Letter 7

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The Case Of Job.
September 17, 1842.
It has come into my heart to send you a little scribble on Job. May the meditation refresh your soul. May the Lord keep our souls, by the Holy Ghost, simply and preciously in the power of the truth, in this busy, intellectual day. The case of Job is quite one of every day observation, the principle of it we all understand. He was a man, I judge, who had a true evangelical know ledge of God, but his faith was weak in meeting the discipline of his heavenly Father.
Severe losses and crosses came upon him, and who of us will say, that he would have stood so hard and sudden a shock? In mind, body, and estate, he was tried at the same moment. Bereavement of health, family, and comforts, he knew all together, and the desertion and scorn of the world instead of its honor and flattery. What could much aggravate this? And who of us would have stood it, even as he did, for the seven days? But at length the weakness of faith and the impatience of nature sadly betrayed themselves. But it needed much wisdom and grace to meet a believer in such a state. "One of a thousand " it needed. But he was visited by three of a very poor and ill-instructed class. They evince themselves to be of the Lord's people, for they come and mourn with this His servant; when all the world beside was refusing him. But their standing in the light of the mind of God was low indeed, and therefore all that they could apply to the case of Job only made bad worse: But in what do they betray this ill-instructed,:, state of their souls? Here again, I judge, we have something of every-day recurrence, for the mistakes of these three are as common as is the impatience or weakness of Job. They counted much on religion in a worldly way. They reasoned, as though it were true, that honesty is the best policy, that righteousness gets its sure advantages hi this world, and, therefore, that all the present sorrow and trouble of their friend was the proof of some secret unconfessed iniquity.
They drew also from themselves, deeming that they were men of experience and of observation, and had been much favored with divine light. And they seem to make their own attainments, as they deem them to be, the great standard; so that poor Job's reputation had no chance at all in their hands, nor had his answers or words any countenance at all, if they would not stand the test of their experiences, or abide the measure of their rules of judging. They were familiar also with the traditions of the elders, treating them with the same respect that they did their own experiences and observation. These they cite against Job as determining the case, deeming it folly to suppose that the claims of antiquity could yield to anything he could possibly say.
In these ways their minds were much corrupted. Principles like, these had been their masters. There was a great religious reverence for God without, that is quite clear. Job himself could not speak abstractedly of God in more self-renouncing style than they, or with deeper expressions of religious fear. But the springs' within were all polluted by the principles I have noticed. There was a worldly leaven, and a leaven of spiritual pride, and a leaven of traditionary knowledge, defiling all the exercises their souls, and debasing all that issued from them. What could a poor believer, tried to the uttermost by the strong hand of his heavenly Father, and sinking through weakness under the pressure, do in the conflict and collision of such minds as these? “Miserable comforters are ye all," were gentle words, words that we might expect to hear from Job, till his soul had been taught and strengthened by the Spirit of God.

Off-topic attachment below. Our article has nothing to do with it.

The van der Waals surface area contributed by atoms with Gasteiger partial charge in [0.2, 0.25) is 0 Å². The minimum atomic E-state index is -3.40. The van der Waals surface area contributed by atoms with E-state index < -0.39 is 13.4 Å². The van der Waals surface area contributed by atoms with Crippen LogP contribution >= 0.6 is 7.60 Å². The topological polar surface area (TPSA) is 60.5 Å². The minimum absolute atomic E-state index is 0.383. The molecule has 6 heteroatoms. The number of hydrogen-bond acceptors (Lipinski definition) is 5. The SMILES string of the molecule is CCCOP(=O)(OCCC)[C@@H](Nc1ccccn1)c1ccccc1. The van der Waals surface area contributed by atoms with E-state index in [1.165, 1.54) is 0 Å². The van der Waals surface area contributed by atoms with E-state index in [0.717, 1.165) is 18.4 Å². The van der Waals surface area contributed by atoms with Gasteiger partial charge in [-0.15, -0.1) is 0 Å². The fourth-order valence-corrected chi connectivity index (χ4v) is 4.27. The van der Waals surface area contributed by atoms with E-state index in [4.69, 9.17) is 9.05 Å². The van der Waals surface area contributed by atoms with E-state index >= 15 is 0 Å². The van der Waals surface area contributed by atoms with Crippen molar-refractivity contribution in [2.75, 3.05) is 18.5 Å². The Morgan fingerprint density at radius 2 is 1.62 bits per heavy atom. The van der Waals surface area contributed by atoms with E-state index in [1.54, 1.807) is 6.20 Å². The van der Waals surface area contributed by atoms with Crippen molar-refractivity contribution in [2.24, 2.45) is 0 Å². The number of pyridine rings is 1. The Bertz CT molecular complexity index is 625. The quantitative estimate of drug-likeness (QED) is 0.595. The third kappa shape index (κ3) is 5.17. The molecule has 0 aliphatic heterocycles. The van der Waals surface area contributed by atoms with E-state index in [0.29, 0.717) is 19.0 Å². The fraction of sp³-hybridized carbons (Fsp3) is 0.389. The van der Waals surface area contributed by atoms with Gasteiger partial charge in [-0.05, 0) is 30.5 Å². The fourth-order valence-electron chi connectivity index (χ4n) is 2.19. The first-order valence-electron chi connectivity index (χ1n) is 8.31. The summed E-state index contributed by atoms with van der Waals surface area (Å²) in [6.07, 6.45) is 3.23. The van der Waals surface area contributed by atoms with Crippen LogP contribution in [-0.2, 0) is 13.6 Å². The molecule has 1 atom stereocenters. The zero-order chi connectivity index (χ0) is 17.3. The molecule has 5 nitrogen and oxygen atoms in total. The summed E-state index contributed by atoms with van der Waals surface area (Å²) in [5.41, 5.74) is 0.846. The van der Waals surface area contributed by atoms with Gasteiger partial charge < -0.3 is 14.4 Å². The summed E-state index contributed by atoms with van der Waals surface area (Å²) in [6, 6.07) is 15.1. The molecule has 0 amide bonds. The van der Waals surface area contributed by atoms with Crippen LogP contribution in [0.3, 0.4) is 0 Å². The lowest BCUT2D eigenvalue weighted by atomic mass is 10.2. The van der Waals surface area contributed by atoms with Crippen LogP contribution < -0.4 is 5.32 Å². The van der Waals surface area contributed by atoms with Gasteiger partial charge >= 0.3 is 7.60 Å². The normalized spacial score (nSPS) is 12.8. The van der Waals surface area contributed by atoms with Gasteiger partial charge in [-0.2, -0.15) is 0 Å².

There is, however, one feature in this tremendous conflict which I would more particularly notice.
According to their view of the worldly advantages of true religion, or that honesty is the best policy, Bildad, in chapter 18, insists, that as " the light of the wicked is put out," Job must not suppose that in his case any exception will be allowed. He is not to judge that for his sake "the Rock shall be removed out of his place;" in other words, that the general divine plan will be abandoned through any special favor or respect to him. All this plainly telling Job, that as he was now so great a sufferer, he must be a hypocrite, for it is only the light of the wicked that is thus put out.
Now, however weak Job's faith may have been, the whole book and history show us that he had a good conscience. And these things are, morally, very different. We are not extenuating his faults. His fainting under the rebuke of God was very sad; his anger and murmuring were grievous. But still the testimony of his conscience was with him, and not against him. It was not true that he was a hypocrite. It was not true, as these worldly minded men of religion would have it, that he was hiding some sin. A good conscience he had not put away. And it was their great mistake, and it is any one's great mistake, to assume that there can be no affliction to a saint but of a penal or judicial character.
And such a thought is, I believe, offensive to the mind of God, quite contrary to His revealed way. " Whom the Lord loveth he chasteneth; and scourgeth every son whom he receiveth.” This is His common way, and this was His way with Job, that He might make him partaker of His holiness. It was not because He loved Job the less, or found in Job an unsound conscience, that the Chaldeans and Sabeans, the wind and the fire, were allowed their way against him.
The moment there was cause for the Lord (may I say) to vindicate His own principles, and also His servant (Job not having put away a good conscience, had not of faith made ship, wreck), the Spirit enables him here, and the Lord entitles him, to make a full and glorious confession of faith (chap. 19.), a confession which embraces the person, office, and work of Christ, and his full assurance of his own personal interest in all that, as a believer or one of God's elect. And in the certainty of all this, he warns his accusers to take care, for that it was a serious thing to meddle thus, as they were now doing, with one of the flock of God.